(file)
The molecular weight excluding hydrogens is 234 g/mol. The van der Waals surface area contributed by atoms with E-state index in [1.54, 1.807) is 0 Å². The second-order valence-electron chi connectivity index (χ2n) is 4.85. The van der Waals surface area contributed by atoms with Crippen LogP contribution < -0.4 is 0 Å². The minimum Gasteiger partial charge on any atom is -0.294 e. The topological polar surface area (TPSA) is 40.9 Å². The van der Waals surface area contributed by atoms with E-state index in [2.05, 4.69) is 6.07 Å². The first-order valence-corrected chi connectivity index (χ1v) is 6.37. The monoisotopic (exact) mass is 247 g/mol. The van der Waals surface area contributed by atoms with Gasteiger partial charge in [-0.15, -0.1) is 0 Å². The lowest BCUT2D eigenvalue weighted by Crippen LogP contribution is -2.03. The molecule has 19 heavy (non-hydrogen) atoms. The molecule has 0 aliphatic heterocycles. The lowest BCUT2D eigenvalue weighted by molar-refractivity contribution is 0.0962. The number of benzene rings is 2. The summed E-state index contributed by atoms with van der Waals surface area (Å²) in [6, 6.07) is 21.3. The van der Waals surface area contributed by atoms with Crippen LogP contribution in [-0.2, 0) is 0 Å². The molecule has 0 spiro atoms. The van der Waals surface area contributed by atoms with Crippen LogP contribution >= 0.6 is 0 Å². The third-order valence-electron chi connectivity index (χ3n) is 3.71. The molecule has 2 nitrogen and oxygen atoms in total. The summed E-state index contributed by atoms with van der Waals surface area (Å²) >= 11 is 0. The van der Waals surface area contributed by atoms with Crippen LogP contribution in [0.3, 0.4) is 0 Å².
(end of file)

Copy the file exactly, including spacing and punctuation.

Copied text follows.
The molecular weight excluding hydrogens is 234 g/mol. The van der Waals surface area contributed by atoms with E-state index in [1.54, 1.807) is 0 Å². The second-order valence-electron chi connectivity index (χ2n) is 4.85. The van der Waals surface area contributed by atoms with Crippen LogP contribution < -0.4 is 0 Å². The minimum Gasteiger partial charge on any atom is -0.294 e. The topological polar surface area (TPSA) is 40.9 Å². The van der Waals surface area contributed by atoms with E-state index in [2.05, 4.69) is 6.07 Å². The first-order valence-corrected chi connectivity index (χ1v) is 6.37. The monoisotopic (exact) mass is 247 g/mol. The van der Waals surface area contributed by atoms with Gasteiger partial charge in [-0.15, -0.1) is 0 Å². The lowest BCUT2D eigenvalue weighted by Crippen LogP contribution is -2.03. The molecule has 19 heavy (non-hydrogen) atoms. The molecule has 0 aliphatic heterocycles. The lowest BCUT2D eigenvalue weighted by molar-refractivity contribution is 0.0962. The number of benzene rings is 2. The summed E-state index contributed by atoms with van der Waals surface area (Å²) in [6, 6.07) is 21.3. The van der Waals surface area contributed by atoms with Crippen LogP contribution in [-0.2, 0) is 0 Å². The molecule has 0 spiro atoms. The van der Waals surface area contributed by atoms with Crippen LogP contribution >= 0.6 is 0 Å². The third-order valence-electron chi connectivity index (χ3n) is 3.71. The molecule has 2 nitrogen and oxygen atoms in total. The summed E-state index contributed by atoms with van der Waals surface area (Å²) >= 11 is 0. The van der Waals surface area contributed by atoms with Crippen LogP contribution in [0.3, 0.4) is 0 Å².